As the Australian Securities Exchange (ASX) continued its rise throughout 2019 and into 2020, reaching new heights in February this year, some market commentators started to suggest that the end of the bull market cycle was approaching and with it, the end of the dominance of growth managers.
The COVID-19-induced market collapse in late February and March did indeed trigger the end of the bull market but it did not bring about the expected catalyst for value managers to come to the fore.
Value investing is supposed to perform best during market falls. But we’ve just seen a downturn – indeed, at time of writing, markets have already bounced back – and value managers have still not outperformed.
Why not? And is there still a place for value investing, or has the world changed too much?
PERFORMANCE OF VALUE
The key reason why value has underperformed, both over the last few years and indeed in this recent bear market, is that interest rates have gone only one way – lower!
At the heart of value investing is the concept of mean reversion – the theory that asset prices and historical returns eventually revert to their long-term mean: whether that reversion is impacting economies, industries, individual stocks or fundamental macroeconomic factors such as currencies and interest rates.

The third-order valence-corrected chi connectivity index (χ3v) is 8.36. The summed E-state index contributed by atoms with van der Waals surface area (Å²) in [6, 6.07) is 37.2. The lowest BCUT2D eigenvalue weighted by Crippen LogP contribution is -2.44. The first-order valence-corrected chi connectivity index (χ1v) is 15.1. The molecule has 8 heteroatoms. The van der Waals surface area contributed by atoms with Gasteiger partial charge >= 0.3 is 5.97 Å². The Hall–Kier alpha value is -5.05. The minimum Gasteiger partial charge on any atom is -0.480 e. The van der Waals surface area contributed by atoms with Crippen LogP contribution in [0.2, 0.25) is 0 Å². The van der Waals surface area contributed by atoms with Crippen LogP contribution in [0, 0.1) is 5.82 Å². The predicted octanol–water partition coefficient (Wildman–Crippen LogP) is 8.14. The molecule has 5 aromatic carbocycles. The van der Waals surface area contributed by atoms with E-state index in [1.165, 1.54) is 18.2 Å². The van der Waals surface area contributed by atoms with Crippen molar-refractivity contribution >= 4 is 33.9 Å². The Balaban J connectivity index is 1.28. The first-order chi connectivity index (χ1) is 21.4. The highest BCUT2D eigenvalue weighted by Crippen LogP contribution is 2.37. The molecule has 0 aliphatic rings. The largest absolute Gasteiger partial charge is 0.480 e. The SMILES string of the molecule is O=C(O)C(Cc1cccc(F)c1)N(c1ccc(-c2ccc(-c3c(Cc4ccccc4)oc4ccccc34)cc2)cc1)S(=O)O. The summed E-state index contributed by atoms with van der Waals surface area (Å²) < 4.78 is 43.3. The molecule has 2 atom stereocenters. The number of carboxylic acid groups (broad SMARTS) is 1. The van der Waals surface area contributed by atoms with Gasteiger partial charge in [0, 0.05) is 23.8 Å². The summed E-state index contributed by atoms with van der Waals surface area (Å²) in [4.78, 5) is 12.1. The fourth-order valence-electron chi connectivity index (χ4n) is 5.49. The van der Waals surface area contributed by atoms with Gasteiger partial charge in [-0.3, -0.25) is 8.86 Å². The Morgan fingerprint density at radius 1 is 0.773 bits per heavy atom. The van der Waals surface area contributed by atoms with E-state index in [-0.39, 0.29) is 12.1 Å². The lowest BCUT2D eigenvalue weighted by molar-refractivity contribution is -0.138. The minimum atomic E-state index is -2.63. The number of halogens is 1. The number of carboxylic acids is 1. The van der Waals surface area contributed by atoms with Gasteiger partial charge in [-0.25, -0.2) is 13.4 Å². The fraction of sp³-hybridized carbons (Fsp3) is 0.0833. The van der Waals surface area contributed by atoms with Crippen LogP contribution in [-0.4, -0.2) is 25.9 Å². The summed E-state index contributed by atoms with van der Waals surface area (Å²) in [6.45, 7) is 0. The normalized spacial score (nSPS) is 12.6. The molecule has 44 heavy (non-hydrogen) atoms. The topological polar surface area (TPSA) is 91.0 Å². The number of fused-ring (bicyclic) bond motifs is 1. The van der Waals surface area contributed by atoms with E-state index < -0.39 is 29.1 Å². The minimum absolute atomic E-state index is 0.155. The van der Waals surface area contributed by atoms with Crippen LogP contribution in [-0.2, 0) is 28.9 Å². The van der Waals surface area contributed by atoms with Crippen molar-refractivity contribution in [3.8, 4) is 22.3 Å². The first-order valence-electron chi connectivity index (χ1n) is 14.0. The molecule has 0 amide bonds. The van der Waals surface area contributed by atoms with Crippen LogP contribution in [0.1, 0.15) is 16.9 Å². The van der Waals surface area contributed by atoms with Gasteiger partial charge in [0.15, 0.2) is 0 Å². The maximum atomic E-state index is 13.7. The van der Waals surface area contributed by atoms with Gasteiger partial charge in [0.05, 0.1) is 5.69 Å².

So while all companies benefit from a lower cost of capital as a result of low interest rates, they are not all impacted equally. Essentially long-duration assets (such as long bonds and growth stocks) have more of their cashflows in the future than shorter-duration assets (such as a value stock). In our view this is essentially why growth has done better than value in recent years.
We also note that interest rates are foreshadowing a very low growth period ahead, yet price earnings (P/E) multiples are still very elevated. At some stage we expect P/E multiples to contract, adversely impacting growth stocks.
Chart 1 highlights the outperformance of growth over value both in Australia and the US over the last decade. Remarkably, the performance in both markets is almost identical and the outperformance of growth has accelerated over the first half of 2020. We have rarely, if ever, seen such a sustained outperformance of any one strategy and would not be surprised that when a reversal occurs the response could be quite dramatic.
Another issue for investors to be aware of is that unusually (possibly uniquely), the stocks that led the market higher over the last few years also did best in the recent downturn. At the early stage of the downturn it was pretty clear that the favoured stocks continued to be favoured. The healthcare sector generally is a classic example of this.
As such, we are even more convinced that these stocks are overvalued and more recently it appears that the market is beginning to come around to this view, with some market analysts predicting a move by markets into a “second phase” which favours value and cyclical stocks.